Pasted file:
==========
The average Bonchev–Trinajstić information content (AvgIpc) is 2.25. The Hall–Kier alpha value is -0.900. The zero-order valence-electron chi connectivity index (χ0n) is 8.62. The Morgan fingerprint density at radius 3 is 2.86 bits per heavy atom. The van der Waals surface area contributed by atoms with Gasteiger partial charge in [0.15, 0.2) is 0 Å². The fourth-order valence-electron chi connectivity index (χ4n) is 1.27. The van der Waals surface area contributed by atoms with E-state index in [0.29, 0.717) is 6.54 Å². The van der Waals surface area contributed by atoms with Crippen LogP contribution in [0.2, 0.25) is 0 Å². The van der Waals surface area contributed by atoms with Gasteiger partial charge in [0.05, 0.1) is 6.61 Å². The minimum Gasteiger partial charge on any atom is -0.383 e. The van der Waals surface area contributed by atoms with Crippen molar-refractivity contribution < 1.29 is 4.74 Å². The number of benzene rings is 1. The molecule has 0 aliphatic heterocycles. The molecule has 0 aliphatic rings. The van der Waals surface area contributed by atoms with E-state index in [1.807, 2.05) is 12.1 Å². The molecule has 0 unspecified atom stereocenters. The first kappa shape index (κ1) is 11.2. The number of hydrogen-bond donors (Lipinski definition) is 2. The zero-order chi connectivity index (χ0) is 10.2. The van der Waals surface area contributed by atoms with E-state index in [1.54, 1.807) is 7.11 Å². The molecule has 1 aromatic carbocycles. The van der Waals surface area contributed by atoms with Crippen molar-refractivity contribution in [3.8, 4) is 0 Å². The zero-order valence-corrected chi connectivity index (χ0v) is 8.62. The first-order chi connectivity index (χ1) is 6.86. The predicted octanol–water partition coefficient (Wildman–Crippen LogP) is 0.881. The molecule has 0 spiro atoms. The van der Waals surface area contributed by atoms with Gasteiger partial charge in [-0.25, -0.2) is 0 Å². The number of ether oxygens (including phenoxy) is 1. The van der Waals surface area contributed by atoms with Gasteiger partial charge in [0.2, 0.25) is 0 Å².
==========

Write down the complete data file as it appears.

The average Bonchev–Trinajstić information content (AvgIpc) is 2.25. The Hall–Kier alpha value is -0.900. The zero-order valence-electron chi connectivity index (χ0n) is 8.62. The Morgan fingerprint density at radius 3 is 2.86 bits per heavy atom. The van der Waals surface area contributed by atoms with Gasteiger partial charge in [0.15, 0.2) is 0 Å². The fourth-order valence-electron chi connectivity index (χ4n) is 1.27. The van der Waals surface area contributed by atoms with E-state index in [0.29, 0.717) is 6.54 Å². The van der Waals surface area contributed by atoms with Crippen LogP contribution in [0.2, 0.25) is 0 Å². The van der Waals surface area contributed by atoms with Gasteiger partial charge in [0.05, 0.1) is 6.61 Å². The minimum Gasteiger partial charge on any atom is -0.383 e. The van der Waals surface area contributed by atoms with Crippen molar-refractivity contribution < 1.29 is 4.74 Å². The number of benzene rings is 1. The molecule has 0 aliphatic heterocycles. The molecule has 0 aliphatic rings. The van der Waals surface area contributed by atoms with E-state index in [1.807, 2.05) is 12.1 Å². The molecule has 0 unspecified atom stereocenters. The first kappa shape index (κ1) is 11.2. The number of hydrogen-bond donors (Lipinski definition) is 2. The zero-order chi connectivity index (χ0) is 10.2. The van der Waals surface area contributed by atoms with E-state index in [1.54, 1.807) is 7.11 Å². The molecule has 1 aromatic carbocycles. The van der Waals surface area contributed by atoms with Crippen molar-refractivity contribution in [3.8, 4) is 0 Å². The zero-order valence-corrected chi connectivity index (χ0v) is 8.62. The first-order chi connectivity index (χ1) is 6.86. The predicted octanol–water partition coefficient (Wildman–Crippen LogP) is 0.881. The molecule has 0 spiro atoms. The van der Waals surface area contributed by atoms with Gasteiger partial charge in [-0.25, -0.2) is 0 Å². The number of ether oxygens (including phenoxy) is 1. The van der Waals surface area contributed by atoms with Gasteiger partial charge in [0.2, 0.25) is 0 Å².